Let’s celebrate the city’s cleaner air and shape the streets in which we live
- Credit: Archant
Imagine yourself in summer 2021. Things are still different from how they were before Covid-19 and some of those changes make you happy.
Perhaps it’s your connections with your neighbours and local shops. If you have work outside the home maybe you’re commuting less (now everyone can be in the Zoom. For me I’m hoping that our family cycle rides will be maintained.
The first weeks of lockdown were strange and in some ways terrifying. As a neuroscientist who is interested in eye movements it’s been fascinating trying to read people’s intentions with the bottom half of their faces covered.
But for my eight-year-old, this spring was the first time she had cycled around on the streets. And since then, even as the traffic has begun to return, we’ve cycled to Buckingham Palace and St Paul’s and picnicked in the parks.
We visited one of my 11-year-old’s friends in Docklands by bicycle. I still remember my 15-year-old’s smile when she realised that you can get to places all across the city under your own steam. And I was delighted when my mother, who’s in a very vulnerable group, cycled up the hill to sing me happy birthday outside our front window as part of her daily exercise.
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How do we hold onto the good things? We use AI. Not artificial intelligence but ‘appreciative inquiry’. This approach, developed in the 1980s, encourages us to celebrate what we like rather than focus on problems to be solved. As the original authors said “We can’t ignore problems - we just need to approach them from the other side.”
Normally when new road schemes are designed there is an extensive consultation during which all possible objections are considered on paper. At Camden Cycling Campaign we support this democratic process and much of our effort and expertise focuses on this. But the emergency of Covid-19 has forced national and local government to act differently. With public transport challenged by virus transmission, immediate steps are required to avoid a massive shift to car use. As a result TfL and the boroughs have brought forward the construction of schemes to improve walking and cycling. We have the unique opportunity to test by building. But if these changes are to be made permanent and extended we need to pay attention now to what we like and tell people about it.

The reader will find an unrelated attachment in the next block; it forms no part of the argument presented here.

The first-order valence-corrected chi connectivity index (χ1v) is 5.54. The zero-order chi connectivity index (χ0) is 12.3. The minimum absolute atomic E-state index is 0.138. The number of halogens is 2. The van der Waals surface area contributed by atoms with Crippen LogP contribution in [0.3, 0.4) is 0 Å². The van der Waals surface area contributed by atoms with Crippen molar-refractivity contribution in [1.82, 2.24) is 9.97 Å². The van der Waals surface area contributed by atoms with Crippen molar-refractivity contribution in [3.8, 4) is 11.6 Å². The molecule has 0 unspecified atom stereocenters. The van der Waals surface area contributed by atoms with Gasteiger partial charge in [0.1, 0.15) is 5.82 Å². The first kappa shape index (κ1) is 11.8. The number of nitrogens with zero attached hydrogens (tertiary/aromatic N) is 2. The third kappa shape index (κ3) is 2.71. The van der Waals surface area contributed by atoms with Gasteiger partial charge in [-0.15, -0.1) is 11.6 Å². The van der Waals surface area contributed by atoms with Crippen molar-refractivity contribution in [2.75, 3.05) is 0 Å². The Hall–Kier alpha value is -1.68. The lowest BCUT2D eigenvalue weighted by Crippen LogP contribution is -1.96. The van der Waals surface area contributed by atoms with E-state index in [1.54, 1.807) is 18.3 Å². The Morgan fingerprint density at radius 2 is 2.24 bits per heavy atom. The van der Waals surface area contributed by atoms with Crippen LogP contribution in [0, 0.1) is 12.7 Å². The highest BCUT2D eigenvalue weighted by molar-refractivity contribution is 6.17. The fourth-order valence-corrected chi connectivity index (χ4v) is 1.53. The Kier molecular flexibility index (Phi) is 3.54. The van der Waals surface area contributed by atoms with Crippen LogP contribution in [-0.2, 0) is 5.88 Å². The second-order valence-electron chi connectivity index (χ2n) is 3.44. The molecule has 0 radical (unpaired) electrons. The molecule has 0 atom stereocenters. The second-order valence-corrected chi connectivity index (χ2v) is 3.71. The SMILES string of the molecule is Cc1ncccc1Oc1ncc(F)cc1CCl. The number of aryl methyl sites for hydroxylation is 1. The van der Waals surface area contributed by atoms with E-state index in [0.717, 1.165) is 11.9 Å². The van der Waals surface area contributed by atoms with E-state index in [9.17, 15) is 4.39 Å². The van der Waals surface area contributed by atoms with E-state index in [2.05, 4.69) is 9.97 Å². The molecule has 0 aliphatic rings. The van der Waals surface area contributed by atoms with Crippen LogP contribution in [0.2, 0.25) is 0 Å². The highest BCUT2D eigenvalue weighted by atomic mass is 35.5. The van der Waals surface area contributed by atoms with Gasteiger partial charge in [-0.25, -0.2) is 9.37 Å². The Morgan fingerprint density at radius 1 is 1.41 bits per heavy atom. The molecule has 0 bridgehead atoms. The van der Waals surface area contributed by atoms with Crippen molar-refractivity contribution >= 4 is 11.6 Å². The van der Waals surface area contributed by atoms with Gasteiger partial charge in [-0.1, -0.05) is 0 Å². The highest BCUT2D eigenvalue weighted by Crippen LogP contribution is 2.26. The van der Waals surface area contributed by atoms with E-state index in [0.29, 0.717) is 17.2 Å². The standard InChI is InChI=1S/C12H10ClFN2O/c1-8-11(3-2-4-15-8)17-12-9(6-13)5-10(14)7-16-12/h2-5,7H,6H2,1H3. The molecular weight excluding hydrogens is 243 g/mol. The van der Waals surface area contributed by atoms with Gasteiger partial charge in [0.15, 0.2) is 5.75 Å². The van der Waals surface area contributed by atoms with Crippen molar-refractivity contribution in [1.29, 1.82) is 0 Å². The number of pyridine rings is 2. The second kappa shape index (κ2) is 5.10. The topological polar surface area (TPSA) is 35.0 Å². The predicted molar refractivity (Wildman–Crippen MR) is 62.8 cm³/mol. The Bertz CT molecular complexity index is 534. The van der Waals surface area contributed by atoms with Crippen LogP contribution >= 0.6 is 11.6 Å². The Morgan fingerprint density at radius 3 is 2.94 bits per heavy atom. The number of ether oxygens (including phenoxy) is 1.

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It’s well known that outrage is a powerful force. The algorithms that build our Twitter feeds and the choices that drive the letters page focus on controversy, dissent and conflict. And as a neuroscientist I know that our perception systems zoom in on exceptions. Driven by biology, my attention is drawn to extreme speeding or to whichever vehicle is disregarding traffic lights.
But experience from places which change the streets, like Waltham Forest, shows huge numbers of people, from business owners to residents, love the new sense of space. Behaviour does change, some traffic does evaporate and the young and vulnerable are able to enjoy Living Streets. We are seeing those changes all around now but we need to record our impressions and evidence of the positive effects of these new facts on the ground.
Early in 2021 many of the temporary schemes may be made permanent.
Through 2020 let’s gather stories to celebrate not just the numbers but also the diversity of people on bicycles.
Let’s write to our councillors and tell our friends about our enjoyment of the clearer air that traffic reduction brings to neighbourhood streets. Let’s share the new active journeys that we are building into our daily routines.
Nobody knows what the next phase of the virus will be like. But we all have an opportunity to help shape the streets where it happens.